Fellow Canadians, it's that time of the year again, tax season has returned.
And while the thought of filing your taxes can be overwhelming, it doesn't have to be a stressful experience. In fact, with a little bit of preparation and knowledge, you can breeze through your tax return and maybe even score a sweet refund. So, whether you're a seasoned tax filer or a first-time taxpayer, we've got you covered with everything you need to know about filing your taxes in Canada in 2023, including the latest tax changes to helpful tips and tricks.
Filing and Payment Deadlines
For most Canadians, the deadline to file your tax return is April 30, 2023. But, since that day falls on a Sunday, you'll still be considered on time if the Canada Revenue Agency (CRA) receives your return or if it's postmarked by May 1, 2023.
If you're self-employed or your spouse/common-law partner is, you get a bit of a break. Your deadline is pushed back to June 15, 2023, so long as you file your return by then. It's important to get your return filed by the appropriate deadline to avoid any hiccups with your benefit or credit payments.
And, if you owe money to the CRA, you'll need to make your payment by April 30, 2023. As long as the CRA receives your payment or a Canadian financial institution processes it by May 1, 2023, you're good to go.
Register for Direct Deposit and File Online
To file online, the CRA has a list of certified tax software products that are easy to use, fast, and secure, some of which are free!
When you file using NETFILE-certified software, you may be able to use:
- Auto-fill my return. This is a secure service that allows individuals and authorized representatives using certified tax software to automatically fill in parts of an income tax and benefit return with information that the CRA has available at the time of the request. This service can retrieve information from the current year and six years prior. Once Auto-fill my return has populated the return with the information, make sure that all the proper fields on the return are filled in and that the information provided is true, accurate, and complete before you file your return.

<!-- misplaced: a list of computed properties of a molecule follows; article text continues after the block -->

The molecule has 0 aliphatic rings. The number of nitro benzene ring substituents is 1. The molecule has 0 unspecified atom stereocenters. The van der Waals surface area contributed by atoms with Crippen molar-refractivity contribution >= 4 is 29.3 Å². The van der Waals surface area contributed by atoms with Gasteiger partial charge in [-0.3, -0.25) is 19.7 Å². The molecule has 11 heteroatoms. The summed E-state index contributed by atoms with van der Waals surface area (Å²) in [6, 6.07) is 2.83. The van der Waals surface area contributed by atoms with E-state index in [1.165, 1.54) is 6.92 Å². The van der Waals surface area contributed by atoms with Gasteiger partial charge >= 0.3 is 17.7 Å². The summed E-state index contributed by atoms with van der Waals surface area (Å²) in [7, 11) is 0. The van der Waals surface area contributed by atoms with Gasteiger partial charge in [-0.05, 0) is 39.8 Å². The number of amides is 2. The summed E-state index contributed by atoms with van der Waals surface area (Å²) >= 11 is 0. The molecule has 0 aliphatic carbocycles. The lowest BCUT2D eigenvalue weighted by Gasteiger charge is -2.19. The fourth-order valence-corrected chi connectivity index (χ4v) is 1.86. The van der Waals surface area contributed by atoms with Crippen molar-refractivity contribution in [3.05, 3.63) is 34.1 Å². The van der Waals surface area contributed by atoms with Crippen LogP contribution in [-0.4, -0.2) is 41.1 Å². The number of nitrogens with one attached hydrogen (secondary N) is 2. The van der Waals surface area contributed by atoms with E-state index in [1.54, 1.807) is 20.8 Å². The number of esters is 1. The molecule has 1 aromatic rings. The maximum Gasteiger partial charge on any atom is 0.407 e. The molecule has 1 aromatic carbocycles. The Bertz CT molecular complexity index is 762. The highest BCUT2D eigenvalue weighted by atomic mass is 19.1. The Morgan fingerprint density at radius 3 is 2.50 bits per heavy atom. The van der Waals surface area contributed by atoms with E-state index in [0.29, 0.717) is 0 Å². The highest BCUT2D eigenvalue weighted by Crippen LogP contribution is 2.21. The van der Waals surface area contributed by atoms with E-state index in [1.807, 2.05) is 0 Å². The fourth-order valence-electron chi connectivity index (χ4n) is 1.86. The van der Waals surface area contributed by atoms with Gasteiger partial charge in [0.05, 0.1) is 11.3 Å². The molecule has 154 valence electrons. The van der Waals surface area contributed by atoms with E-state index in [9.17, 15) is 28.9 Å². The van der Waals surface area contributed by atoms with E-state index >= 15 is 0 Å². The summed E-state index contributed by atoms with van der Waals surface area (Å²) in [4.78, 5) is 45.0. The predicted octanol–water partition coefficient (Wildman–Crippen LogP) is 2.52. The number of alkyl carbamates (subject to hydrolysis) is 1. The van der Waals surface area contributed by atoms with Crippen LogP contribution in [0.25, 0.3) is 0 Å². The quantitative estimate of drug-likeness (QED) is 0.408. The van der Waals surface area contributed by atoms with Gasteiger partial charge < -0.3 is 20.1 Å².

- Express NOA. This is a secure service that allows individuals and authorized representatives to view their notice of assessment (NOA) directly in their certified tax software and My Account, immediately after the return has been received and processed by the CRA.
If you file your taxes electronically, you typically will get your refund processed within two weeks. And, if you file online and registered for a direct deposit, you could receive your refund in as little as eight business days. However, if you file a paper return, CRA’s standard processing time is eight weeks from the date they receive your return.
Things to Be Aware Of:
- Climate Action Incentive Payment (CAIP) – The CAIP is a tax-free amount paid to help individuals and families offset the cost of federal pollution pricing. You may be eligible for the CAIP if you are a resident of Alberta, Saskatchewan, Manitoba, or Ontario.
- Canada Dental Benefit – Starting from December 1, 2022, families with an adjusted family net income of less than $90,000 in 2021 can apply for the new interim Canada Dental Benefit, which provides financial support to parents and guardians of children under 12 years old who require dental care services but do not have access to private dental insurance plans.
- One-time top-up to the Canada Housing Benefit – The government introduced a tax-free one-time $500 payment to help lower-income renters facing housing affordability challenges. As of December 12, 2022, this benefit is available to renters who must meet specific eligibility requirements.
- Elections Canada Boxes – When filing your taxes, checking “Yes” to the two questions related to Elections Canada ensures that you’re on the list of electors at your current address and ready to vote in any federal election.
What’s New on the Income Tax and Benefit Return
This year, there are a number of new incentives and benefits that Canadians might be eligible for. Check out the latest changes below and see if you’re entitled to any of them.
- Simplified northern resident's travel deduction
- Disability tax credit
- First-time home buyers’ tax credit
- Home accessibility tax credit
- Labour mobility deduction
- Medical expense tax credit (for surrogacy and other expenses)
- Request to deduct federal COVID-19 benefits repayment in a prior year
- Zero-emission vehicles
Did you know that if you have a modest income and a simple tax situation, you may be able to get your taxes done for free by volunteers at a tax clinic? According to CRA, these tax clinics are available both in person and virtually, so you can get the help you need no matter where you are. To find out if you’re eligible and to locate a tax clinic near you, visit CRA’s Free Tax Clinics page.
Watch Out for Scams
It's important to protect yourself from scams and fraud. The CRA might reach out to you through different channels like phone, email, mail, and text messages. To stay informed about these methods and avoid falling for any traps, check out CRA’s Scams and Fraud page and check your accounts frequently for any unusual activity.
As you start to prepare to file your taxes this year, remember to stay organized, keep track of important documents, and seek professional help if needed. And above all, don't stress too much - with a little bit of effort, you'll have your taxes filed in no time.